As per Prof. Kevin Lane Keller, author of "Strategic Brand Management": The trend in marketing of brand depends upon the changes in the environments around the consumers. A social, cultural, political, economic and technological environment changes the life of human and with this the branding need to adopt the trend for example
Social Networking Online-Media such as Face book, MySpace, Google.
A corporate social responsibility and sustainability impacting the product image.
Philip Kotler in 1999, a brand captures consumer's attention through a Six Dimensions of Brand:
A brand will communicate specific attributes, such as prestige.
A brand strengthens a product's attributes by communicating a set of benefits that makes it more attractive.
A brand represents a company's core value and belief system.
A brand is representative or targets a target audience's socio-cultural characteristic.
A Brand Project behavioural personality patterns of targeted consumers.
A brand can emulate the end user.
Identification of Branding Differences step by step
Difference 1: A Visual difference, Symbols and logotype.
In the seventies, when the phrase generation was being coined and used in any number of contexts such as in movies, music, technology etc, Pepsi annex the beverage style of young adult segment of the inhabitants and dubbed them "the Pepsi Generation," in an endeavour to make Coca-Cola seem old and staid. In the 1980s, Coca-Cola executed what was perhaps the most celebrated marketing mistake in history, discontinuing production on its core product, the most recognizable brand name in the world; in favour of a more Pepsi-like formula it dubbed New Coke. This Grand Canyon-size blunder eventually worked in the company's favour when consumers revolted with startling vehemence and Coca-Cola quickly announced it would bring back its revered product, now under the name Coca-Cola Classic. Sales rebounded, and more media attention was lavished on the Cola Wars. The campaign also managed to underline the loyalty and affection so many consumers had for original Coca-Cola-which might very well have been the goal of the company to begin with. Coca Cola eventually dropped the word Classic from its name, and remains the most widely recognized brand in the world to the present.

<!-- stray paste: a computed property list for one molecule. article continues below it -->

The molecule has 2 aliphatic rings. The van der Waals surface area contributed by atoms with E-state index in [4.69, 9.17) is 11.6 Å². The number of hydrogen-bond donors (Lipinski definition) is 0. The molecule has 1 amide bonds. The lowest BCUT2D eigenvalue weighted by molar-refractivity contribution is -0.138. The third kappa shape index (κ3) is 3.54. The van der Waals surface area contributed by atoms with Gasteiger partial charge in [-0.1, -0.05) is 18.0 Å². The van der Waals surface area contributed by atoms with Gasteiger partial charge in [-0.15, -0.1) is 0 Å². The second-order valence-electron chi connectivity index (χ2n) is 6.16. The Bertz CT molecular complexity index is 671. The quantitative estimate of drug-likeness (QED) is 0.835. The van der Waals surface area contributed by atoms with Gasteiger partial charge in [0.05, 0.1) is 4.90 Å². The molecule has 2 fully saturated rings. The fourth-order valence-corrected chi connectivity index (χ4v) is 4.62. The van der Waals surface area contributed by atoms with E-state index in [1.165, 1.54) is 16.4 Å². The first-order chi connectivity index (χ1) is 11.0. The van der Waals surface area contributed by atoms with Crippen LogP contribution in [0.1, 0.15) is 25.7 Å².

Difference 2: Culture (Hofstede's onion)
Difference 3: Personality (Aaker)
Difference 4: Identity and positioning (Kapferer)
Brand Equity and Brand Loyalty.
AmericanÂ marketingÂ associationÂ definesÂ theÂ brandÂ asÂ 'AÂ name,Â term,Â design, symbol,Â or any other feature thatÂ identifiesÂ one seller'sÂ good or service asÂ distinct from those of otherÂ sellers'.Â The legalÂ term for brand isÂ trademark.Â A brand mayÂ identifyÂ one item,Â a familyÂ ofÂ items,Â or all itemsÂ ofÂ thatÂ seller.Â IfÂ used for the firmÂ asÂ aÂ whole,Â theÂ preferredÂ termÂ isÂ tradeÂ name
Â AdvantagesÂ andÂ disadvantagesÂ ofÂ branding
1.Â HelpsÂ inÂ identifyingÂ the goodsÂ andÂ services.Â
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2.Â ItÂ stimulatesÂ the purchase decision of theÂ consumer.Â
3.Â ItÂ helpsÂ inÂ creatingÂ customerÂ loyalty.Â